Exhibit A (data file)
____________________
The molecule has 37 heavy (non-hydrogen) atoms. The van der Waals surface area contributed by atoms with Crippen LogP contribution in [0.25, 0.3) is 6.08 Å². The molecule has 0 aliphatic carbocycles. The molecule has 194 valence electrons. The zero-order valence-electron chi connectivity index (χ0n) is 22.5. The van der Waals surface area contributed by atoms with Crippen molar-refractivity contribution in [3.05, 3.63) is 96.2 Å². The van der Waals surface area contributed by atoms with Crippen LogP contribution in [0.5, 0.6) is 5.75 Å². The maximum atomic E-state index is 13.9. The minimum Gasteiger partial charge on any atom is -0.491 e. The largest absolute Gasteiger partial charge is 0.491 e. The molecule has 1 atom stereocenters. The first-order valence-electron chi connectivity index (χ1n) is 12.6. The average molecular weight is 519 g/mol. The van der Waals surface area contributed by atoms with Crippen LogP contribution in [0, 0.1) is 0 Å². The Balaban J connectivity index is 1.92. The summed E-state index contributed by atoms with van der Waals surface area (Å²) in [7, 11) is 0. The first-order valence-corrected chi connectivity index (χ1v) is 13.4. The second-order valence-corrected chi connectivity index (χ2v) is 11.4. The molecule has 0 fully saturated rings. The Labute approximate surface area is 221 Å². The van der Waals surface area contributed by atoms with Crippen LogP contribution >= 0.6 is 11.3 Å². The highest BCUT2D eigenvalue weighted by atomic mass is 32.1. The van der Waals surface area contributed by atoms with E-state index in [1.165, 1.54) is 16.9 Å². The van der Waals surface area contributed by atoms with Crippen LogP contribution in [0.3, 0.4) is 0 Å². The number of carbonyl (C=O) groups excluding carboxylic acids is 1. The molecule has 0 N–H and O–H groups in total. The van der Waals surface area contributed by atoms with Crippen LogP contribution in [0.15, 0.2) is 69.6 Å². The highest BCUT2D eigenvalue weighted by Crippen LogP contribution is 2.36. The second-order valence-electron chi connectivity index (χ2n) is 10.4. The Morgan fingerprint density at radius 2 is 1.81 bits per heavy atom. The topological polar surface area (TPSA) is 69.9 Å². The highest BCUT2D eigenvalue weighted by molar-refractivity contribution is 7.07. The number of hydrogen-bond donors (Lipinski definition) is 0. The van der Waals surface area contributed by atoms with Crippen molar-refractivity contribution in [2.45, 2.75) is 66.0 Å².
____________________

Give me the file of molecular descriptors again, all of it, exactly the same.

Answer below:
The molecule has 37 heavy (non-hydrogen) atoms. The van der Waals surface area contributed by atoms with Crippen LogP contribution in [0.25, 0.3) is 6.08 Å². The molecule has 0 aliphatic carbocycles. The molecule has 194 valence electrons. The zero-order valence-electron chi connectivity index (χ0n) is 22.5. The van der Waals surface area contributed by atoms with Crippen molar-refractivity contribution in [3.05, 3.63) is 96.2 Å². The van der Waals surface area contributed by atoms with Crippen LogP contribution in [0.5, 0.6) is 5.75 Å². The maximum atomic E-state index is 13.9. The minimum Gasteiger partial charge on any atom is -0.491 e. The largest absolute Gasteiger partial charge is 0.491 e. The molecule has 1 atom stereocenters. The first-order valence-electron chi connectivity index (χ1n) is 12.6. The average molecular weight is 519 g/mol. The van der Waals surface area contributed by atoms with Crippen LogP contribution in [0, 0.1) is 0 Å². The Balaban J connectivity index is 1.92. The summed E-state index contributed by atoms with van der Waals surface area (Å²) in [7, 11) is 0. The first-order valence-corrected chi connectivity index (χ1v) is 13.4. The second-order valence-corrected chi connectivity index (χ2v) is 11.4. The molecule has 0 fully saturated rings. The Labute approximate surface area is 221 Å². The van der Waals surface area contributed by atoms with Crippen LogP contribution >= 0.6 is 11.3 Å². The highest BCUT2D eigenvalue weighted by atomic mass is 32.1. The van der Waals surface area contributed by atoms with E-state index in [1.165, 1.54) is 16.9 Å². The van der Waals surface area contributed by atoms with Crippen LogP contribution in [0.3, 0.4) is 0 Å². The number of carbonyl (C=O) groups excluding carboxylic acids is 1. The molecule has 0 N–H and O–H groups in total. The van der Waals surface area contributed by atoms with Crippen LogP contribution in [0.15, 0.2) is 69.6 Å². The highest BCUT2D eigenvalue weighted by Crippen LogP contribution is 2.36. The second-order valence-electron chi connectivity index (χ2n) is 10.4. The Morgan fingerprint density at radius 2 is 1.81 bits per heavy atom. The topological polar surface area (TPSA) is 69.9 Å². The highest BCUT2D eigenvalue weighted by molar-refractivity contribution is 7.07. The number of hydrogen-bond donors (Lipinski definition) is 0. The van der Waals surface area contributed by atoms with Crippen molar-refractivity contribution in [2.45, 2.75) is 66.0 Å².